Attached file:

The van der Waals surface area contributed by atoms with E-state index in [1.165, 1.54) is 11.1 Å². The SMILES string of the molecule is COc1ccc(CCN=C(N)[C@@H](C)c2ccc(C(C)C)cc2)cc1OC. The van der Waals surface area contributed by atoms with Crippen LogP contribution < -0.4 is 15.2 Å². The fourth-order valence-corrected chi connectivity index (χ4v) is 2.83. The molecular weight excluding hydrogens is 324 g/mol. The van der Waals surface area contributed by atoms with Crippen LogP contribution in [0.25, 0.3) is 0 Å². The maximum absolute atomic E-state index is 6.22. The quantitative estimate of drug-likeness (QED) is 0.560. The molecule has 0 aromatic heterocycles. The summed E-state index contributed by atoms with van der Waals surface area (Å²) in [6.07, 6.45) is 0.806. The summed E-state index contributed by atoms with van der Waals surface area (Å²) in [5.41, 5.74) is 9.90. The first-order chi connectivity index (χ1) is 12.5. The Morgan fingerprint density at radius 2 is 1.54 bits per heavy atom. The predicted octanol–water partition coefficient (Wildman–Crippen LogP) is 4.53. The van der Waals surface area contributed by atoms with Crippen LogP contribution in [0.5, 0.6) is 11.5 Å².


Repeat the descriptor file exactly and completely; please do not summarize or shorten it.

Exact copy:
The van der Waals surface area contributed by atoms with E-state index in [1.165, 1.54) is 11.1 Å². The SMILES string of the molecule is COc1ccc(CCN=C(N)[C@@H](C)c2ccc(C(C)C)cc2)cc1OC. The van der Waals surface area contributed by atoms with Crippen LogP contribution < -0.4 is 15.2 Å². The fourth-order valence-corrected chi connectivity index (χ4v) is 2.83. The molecular weight excluding hydrogens is 324 g/mol. The van der Waals surface area contributed by atoms with Crippen LogP contribution in [0.25, 0.3) is 0 Å². The maximum absolute atomic E-state index is 6.22. The quantitative estimate of drug-likeness (QED) is 0.560. The molecule has 0 aromatic heterocycles. The summed E-state index contributed by atoms with van der Waals surface area (Å²) in [6.07, 6.45) is 0.806. The summed E-state index contributed by atoms with van der Waals surface area (Å²) in [5.41, 5.74) is 9.90. The first-order chi connectivity index (χ1) is 12.5. The Morgan fingerprint density at radius 2 is 1.54 bits per heavy atom. The predicted octanol–water partition coefficient (Wildman–Crippen LogP) is 4.53. The van der Waals surface area contributed by atoms with Crippen LogP contribution in [0.5, 0.6) is 11.5 Å².